by Vadim

Faces and Bodies: Perception

January 30, 2015 in Uncategorized

The understanding of the visual processing mechanisms in human brain provides clues to human behavior. For the brain networks, "human faces and bodies are complex and interesting perceptual objects" . How similar are the mechanisms used to recognize faces and bodies, and why is it important?

A psychological study done at the University of Texas in 2013 revealed that "people do better at facial recognition when the whole person, not just the face, is presented". It appears that "when faces are partially obscured or difficult to differentiate, subtle body cues allow people to identify others with surprising accuracy" .

Earliest recorded signs of clothing date to 36,000 BCE. So, in the time-scale of evolution, clothing is a relatively new invention. Taking this into account, two scientists have assumed that it is possible "that the responses of the brain networks specialized in body perception could show attenuated responses towards bodies wearing clothing" . It indeed turned out that "the human brain showed enhanced visual processing of nude over clothed bodies". Human visual system has been found to be particularly sensitive to detecting nude bodies. The response traditionally assumed to be most pronounced to human faces proved to be even greater to nude bodies than to faces .

There's a long-standing question: What happened during the course of evolution to make humans so dramatically different in intelligence and abilities from even our closest relatives, primates ? One of the most distinctive evolutionary changes as humans "parted company from their fellow apes" was their loss of body hair . In this sense, from the perspective of the furless humans, the invention of clothing is equivalent to an evolutionary step backwards.

Naked skin played a crucial role in the evolution of characteristic human traits . Among primates, humans are unique in having nearly naked skin and the largest brain. The brain itself prioritizes the visual processing of nude bodies, while at the same time letting us "make sense of the world" . Maybe that's why clothing often seems senseless.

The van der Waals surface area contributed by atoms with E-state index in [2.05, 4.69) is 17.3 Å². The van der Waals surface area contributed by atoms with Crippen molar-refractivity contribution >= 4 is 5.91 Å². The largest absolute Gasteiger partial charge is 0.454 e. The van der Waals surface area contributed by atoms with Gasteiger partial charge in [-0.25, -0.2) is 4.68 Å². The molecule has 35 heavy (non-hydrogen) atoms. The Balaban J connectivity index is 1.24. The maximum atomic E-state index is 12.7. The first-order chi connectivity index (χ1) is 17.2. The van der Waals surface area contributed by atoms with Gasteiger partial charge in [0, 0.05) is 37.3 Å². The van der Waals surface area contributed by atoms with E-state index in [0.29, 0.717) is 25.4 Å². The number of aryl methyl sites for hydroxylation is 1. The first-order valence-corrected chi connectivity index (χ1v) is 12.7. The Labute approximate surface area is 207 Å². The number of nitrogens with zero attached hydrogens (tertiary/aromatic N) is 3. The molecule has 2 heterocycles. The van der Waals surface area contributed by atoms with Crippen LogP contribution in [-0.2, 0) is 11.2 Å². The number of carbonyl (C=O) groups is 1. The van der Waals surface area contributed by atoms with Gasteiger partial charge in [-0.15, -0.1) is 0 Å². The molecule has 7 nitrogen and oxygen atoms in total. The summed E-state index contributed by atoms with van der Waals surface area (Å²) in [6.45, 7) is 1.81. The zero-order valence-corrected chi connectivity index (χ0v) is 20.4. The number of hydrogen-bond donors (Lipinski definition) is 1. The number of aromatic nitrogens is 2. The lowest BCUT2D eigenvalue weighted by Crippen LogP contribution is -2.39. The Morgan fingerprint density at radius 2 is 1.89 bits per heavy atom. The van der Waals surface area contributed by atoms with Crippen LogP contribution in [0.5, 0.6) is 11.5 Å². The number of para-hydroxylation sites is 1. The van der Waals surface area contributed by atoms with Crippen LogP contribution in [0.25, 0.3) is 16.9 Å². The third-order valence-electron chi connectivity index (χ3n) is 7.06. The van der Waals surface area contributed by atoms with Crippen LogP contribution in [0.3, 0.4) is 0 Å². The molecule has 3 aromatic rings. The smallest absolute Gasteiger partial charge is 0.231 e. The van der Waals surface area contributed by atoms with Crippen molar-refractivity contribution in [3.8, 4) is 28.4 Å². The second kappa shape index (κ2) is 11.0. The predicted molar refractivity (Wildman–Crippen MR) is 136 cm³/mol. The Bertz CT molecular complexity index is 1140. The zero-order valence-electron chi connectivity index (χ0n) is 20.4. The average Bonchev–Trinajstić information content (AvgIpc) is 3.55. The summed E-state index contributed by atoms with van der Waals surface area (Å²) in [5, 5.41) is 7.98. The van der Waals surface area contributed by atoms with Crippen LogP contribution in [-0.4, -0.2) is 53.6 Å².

A modified version of the post can be found at

Virginia Slaughter, Valerie E. Stone and Catherine Reed, Perception of Faces and Bodies. Similar or Different?, Current Directions in Psychological Science 2004 vol. 13 no. 6 219-223
Study: People use body cues to help identify faces
J.K. Hietanen, L. Nummenmaa, The naked truth: the face and body sensitive N170 response is enhanced for nude bodies, PLoS One. 2011;6(11):e24408
Study: How Human Evolution Caused us to Lose Our Spiny Penises
Why Humans and Their Fur Parted Ways
The Naked Truth: Why Humans Have No Fur
Brain – From Wikipedia, the free encyclopedia

by Vadim

Nudity in dreams

January 13, 2015 in Uncategorized

Sigmund Freud once said that his favourite dream was "being naked in a crowd of strangers". I have read about it on Dream Sleep, "the official dream website of … the author of The Hidden Meaning of Dreams and other bestselling titles". It is also mentioned that "dreams about being naked in a public place are one of the most commonly reported dreams". Another recognized specialist in dreams points out that "nudity in dreams often occurs in scenarios that would shock us in our waking hours".

What is the meaning of these dreams? (The interpretation of the dream, of course, "depends on a person's past experience and the person's system of values".) According to dream interpreters,

if, in your dream, you appear " nude before friends or colleagues ", it may reflect your feelings of vulnerability, or that you are hiding something, for instance, keeping some aspect of your character a secret.
If no one else in the dream notices your nakedness , "it indicates that fears of appearing foolish in front of others are unfounded".
If not you, but others appear nude , "the dream may indicate that the dreamer is able to see through the defenses or lies of others".
If " the dreamer feels disgusted by the nudity of others" in his or her dream, this may mean that he or she is disappointed in them, or don't want to "let others be themselves".
Finally, if the dreamer accepts the nakedness of those around him", he or she "has probably shed outmoded beliefs and accepted others for what they are".

The last interpretation seems the most plausible to me. The events of the dreams give clues to hidden and unacknowledged beliefs. Maybe, one day we, most of us, will acknowledge that we are ready to step out of the dream and drop outmoded beliefs in reality, accepting the nakedness "of those around us" and allowing others to be themselves.

1. Dream Sleep,
2. Judith Millidge, The handbook of dreams: how to interpret and understand your dreams, Barnes & Noble Books, 2004.
3. Rosemary Ellen Guiley, Sheryl Martin, The Tao of Dreaming, Berkley Books, New York, 2005.

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